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The majority (55%) of Europeans would turn out to vote in the European elections in May 2014 if the political families in the running named candidates for the future president of the European Commission, states a new Eurobarometer survey published by the European Parliament on Friday 6 September. And 70% of those surveyed would be favourable to direct election of the Commission president.

Among the findings of the survey, the European Parliament notes that the number of Europeans describing their feeling of belonging as both “national and European” is up by 6 points (49% of the respondents) since the last survey in June 2012. Unsurprisingly, however, large disparities exist between countries. On the “only national” feeling of identity, the results in the UK stand at 60% as opposed to 33% for “national and European”. The “only national” feeling is also very evident in Ireland with 53% versus 31%, and in Cyprus with 51% versus 38%. Conversely, in Malta, 66% of those surveyed say they feel “national and European” and 26% “only national”. Significant differences remain between the eurozone and non-eurozone, with the countries of the eurozone having more “national and European” respondents - 54% of respondents as opposed to 42% for the non-eurozone members.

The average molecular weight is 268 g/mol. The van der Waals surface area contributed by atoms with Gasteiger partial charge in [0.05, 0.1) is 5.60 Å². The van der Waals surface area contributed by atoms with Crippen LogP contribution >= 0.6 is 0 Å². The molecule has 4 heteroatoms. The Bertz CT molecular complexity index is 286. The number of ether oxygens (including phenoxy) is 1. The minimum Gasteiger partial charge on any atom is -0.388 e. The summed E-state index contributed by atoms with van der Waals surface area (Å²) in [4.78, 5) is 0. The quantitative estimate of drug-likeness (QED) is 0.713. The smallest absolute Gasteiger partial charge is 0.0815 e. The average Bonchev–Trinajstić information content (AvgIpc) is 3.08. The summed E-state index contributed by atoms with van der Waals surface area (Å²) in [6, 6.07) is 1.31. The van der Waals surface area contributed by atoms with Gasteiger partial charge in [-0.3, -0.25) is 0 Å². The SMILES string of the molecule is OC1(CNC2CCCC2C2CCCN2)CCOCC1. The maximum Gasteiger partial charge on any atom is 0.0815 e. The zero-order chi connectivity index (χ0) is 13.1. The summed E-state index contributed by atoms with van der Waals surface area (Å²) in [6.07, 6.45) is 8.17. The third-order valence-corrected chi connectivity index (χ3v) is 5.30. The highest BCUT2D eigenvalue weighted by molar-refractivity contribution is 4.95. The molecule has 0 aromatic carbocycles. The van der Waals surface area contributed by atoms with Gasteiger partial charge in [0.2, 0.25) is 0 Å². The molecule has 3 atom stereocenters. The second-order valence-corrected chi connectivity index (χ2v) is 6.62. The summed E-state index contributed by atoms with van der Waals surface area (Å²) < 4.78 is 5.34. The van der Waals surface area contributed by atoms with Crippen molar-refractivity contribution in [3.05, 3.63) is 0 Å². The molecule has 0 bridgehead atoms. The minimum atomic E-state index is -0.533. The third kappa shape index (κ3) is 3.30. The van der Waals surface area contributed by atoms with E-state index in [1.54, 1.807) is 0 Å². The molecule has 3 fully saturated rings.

Another finding of this survey is that those who consider that their compatriots feel less European than 10 years ago are especially the Greeks (50%), the British (47%), the French (40%) and the Cypriots (35%). Respondents from the non-eurozone are more numerous (49%) than those from the eurozone (41%) in thinking that their compatriots are more European than before.


Lastly, as in previous surveys, there are still 50% who think that belonging to the EU is a good thing. Among the “good things”, free movement comes top, with 56% of respondents, followed by peace (53% of responses). Belonging to the euro comes in third position with 24% of those surveyed. Ultimately, the results of the survey show a limited interest for European affairs today. Indeed, “an absolute majority of people surveyed say that they are not interested by questions of European policy, while a little over four respondents in ten say that they are”, the study says. Nevertheless, by 2025, a clear majority considers that citizens will be more involved than today in European affairs. The survey was carried out among 27,624 citizens in the 28 countries of the EU in June 2013.


EP Eurobarometer - Analytical overview

EP Eurobarometer - Socio-demographic annex

European Parliament

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